Like most people, I have a cell phone. Everyone in our house does. It’s come to the point where the only people who call our house line are elderly relatives who think it costs too much to call a cell phone—and telemarketers.
I know all about do not call lists and escalating to call center managers and saying phrases like do not call again, take me off your list, and no matter how many times you call I will not donate/buy/recommend your product/service/time share. With all the loopholes that basically come down to if I’ve used, thought about, or stood in the vicinity of their product, they can call me, it’s a losing battle.
Since I work from home, I’m the one who answers most of the telemarketing calls, about three or so a month. I used to hate them, but now they go something like this:
Long pause while the telemarketer rushes to unmute the mic and swallow coffee, surprised by a live person on the end of the line. “Good afternoon! Is um, La…Lei…um, Ms. Parker available?”
Now I know it’s a telemarketer. Even my ninety-two year old grandmother can say my name.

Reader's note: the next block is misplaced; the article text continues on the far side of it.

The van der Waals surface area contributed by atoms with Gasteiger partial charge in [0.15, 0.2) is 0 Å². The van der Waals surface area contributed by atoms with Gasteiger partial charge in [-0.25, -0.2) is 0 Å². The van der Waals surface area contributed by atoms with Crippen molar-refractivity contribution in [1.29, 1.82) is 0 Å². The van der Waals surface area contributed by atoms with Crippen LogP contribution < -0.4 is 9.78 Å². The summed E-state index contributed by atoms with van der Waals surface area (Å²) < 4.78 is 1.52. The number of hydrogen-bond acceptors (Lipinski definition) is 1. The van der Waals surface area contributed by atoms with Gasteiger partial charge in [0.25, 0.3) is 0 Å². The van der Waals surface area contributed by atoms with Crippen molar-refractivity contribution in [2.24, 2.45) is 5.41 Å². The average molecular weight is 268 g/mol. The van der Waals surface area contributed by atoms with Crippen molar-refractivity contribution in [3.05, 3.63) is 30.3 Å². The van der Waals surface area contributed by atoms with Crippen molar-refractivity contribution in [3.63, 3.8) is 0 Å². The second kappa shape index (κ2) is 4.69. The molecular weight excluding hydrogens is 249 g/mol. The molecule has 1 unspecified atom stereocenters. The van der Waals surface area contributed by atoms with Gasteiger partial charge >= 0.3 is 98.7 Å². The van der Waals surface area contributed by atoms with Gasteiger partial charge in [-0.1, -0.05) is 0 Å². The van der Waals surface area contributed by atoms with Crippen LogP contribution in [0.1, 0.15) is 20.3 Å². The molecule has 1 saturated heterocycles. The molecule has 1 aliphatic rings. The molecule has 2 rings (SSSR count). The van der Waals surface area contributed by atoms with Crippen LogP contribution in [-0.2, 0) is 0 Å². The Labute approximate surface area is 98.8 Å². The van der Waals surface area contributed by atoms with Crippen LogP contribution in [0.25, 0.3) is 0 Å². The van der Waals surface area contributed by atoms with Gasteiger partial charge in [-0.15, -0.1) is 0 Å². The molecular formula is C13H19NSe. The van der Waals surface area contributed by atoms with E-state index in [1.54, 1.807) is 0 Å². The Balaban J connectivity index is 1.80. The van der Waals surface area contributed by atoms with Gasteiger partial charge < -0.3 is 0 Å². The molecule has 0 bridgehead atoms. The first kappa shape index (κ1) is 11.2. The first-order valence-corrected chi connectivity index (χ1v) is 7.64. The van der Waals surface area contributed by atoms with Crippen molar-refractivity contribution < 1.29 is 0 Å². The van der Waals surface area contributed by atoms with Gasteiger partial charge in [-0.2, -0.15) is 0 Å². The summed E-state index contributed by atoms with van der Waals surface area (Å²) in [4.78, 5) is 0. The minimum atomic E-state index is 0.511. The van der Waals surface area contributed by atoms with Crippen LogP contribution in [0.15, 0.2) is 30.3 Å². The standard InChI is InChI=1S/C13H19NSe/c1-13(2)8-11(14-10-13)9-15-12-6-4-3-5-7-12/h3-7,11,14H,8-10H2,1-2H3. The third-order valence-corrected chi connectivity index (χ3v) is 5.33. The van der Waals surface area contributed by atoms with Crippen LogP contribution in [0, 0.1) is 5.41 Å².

“Carlotta Tuskadora! Don’t even try!” I snarl.
“You can call from a different number, but I still know it’s you! He’s not leaving me, you hear? I don’t care if the paternity tests came back positive. Those twins are your problem, not mine!”
“Ma’am? I think—”
“You may be my half-sister, but he’s my boyfriend! We’re getting married and moving to Toronto. I’ll get my operation there, and then we’ll see who’s the fat one!”
“That’s right you don’t! The solicitation charges didn’t stick; judge gave me probation, so you can just forget about me going to county lock-up any time soon.”
“Don’t call again, Carly, or I’m calling the cops. Oh, yeah. Tell Mama I said hey.”
And then I hang up.
It’s even more fun if the telemarketer is a dude!
Less, if it turns out it really was my ninety-two year old grandma.